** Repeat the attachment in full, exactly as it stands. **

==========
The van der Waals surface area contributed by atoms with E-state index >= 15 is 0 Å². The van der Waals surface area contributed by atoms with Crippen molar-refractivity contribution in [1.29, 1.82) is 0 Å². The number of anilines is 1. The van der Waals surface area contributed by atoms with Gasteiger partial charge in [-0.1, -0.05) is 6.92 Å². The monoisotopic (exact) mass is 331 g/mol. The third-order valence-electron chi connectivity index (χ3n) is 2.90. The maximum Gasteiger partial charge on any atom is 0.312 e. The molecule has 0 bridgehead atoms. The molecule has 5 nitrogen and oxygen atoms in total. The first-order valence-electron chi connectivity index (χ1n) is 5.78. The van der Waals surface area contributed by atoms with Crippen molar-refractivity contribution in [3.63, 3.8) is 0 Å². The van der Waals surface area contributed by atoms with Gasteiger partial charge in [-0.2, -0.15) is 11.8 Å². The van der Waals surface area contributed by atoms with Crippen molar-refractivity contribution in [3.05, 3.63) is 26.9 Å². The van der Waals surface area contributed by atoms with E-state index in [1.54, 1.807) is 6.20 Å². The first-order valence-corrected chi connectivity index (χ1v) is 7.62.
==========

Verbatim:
The van der Waals surface area contributed by atoms with E-state index >= 15 is 0 Å². The van der Waals surface area contributed by atoms with Crippen molar-refractivity contribution in [1.29, 1.82) is 0 Å². The number of anilines is 1. The van der Waals surface area contributed by atoms with Gasteiger partial charge in [-0.1, -0.05) is 6.92 Å². The monoisotopic (exact) mass is 331 g/mol. The third-order valence-electron chi connectivity index (χ3n) is 2.90. The maximum Gasteiger partial charge on any atom is 0.312 e. The molecule has 0 bridgehead atoms. The molecule has 5 nitrogen and oxygen atoms in total. The first-order valence-electron chi connectivity index (χ1n) is 5.78. The van der Waals surface area contributed by atoms with Crippen molar-refractivity contribution in [3.63, 3.8) is 0 Å². The van der Waals surface area contributed by atoms with Gasteiger partial charge in [-0.2, -0.15) is 11.8 Å². The van der Waals surface area contributed by atoms with Crippen molar-refractivity contribution in [3.05, 3.63) is 26.9 Å². The van der Waals surface area contributed by atoms with E-state index in [1.54, 1.807) is 6.20 Å². The first-order valence-corrected chi connectivity index (χ1v) is 7.62.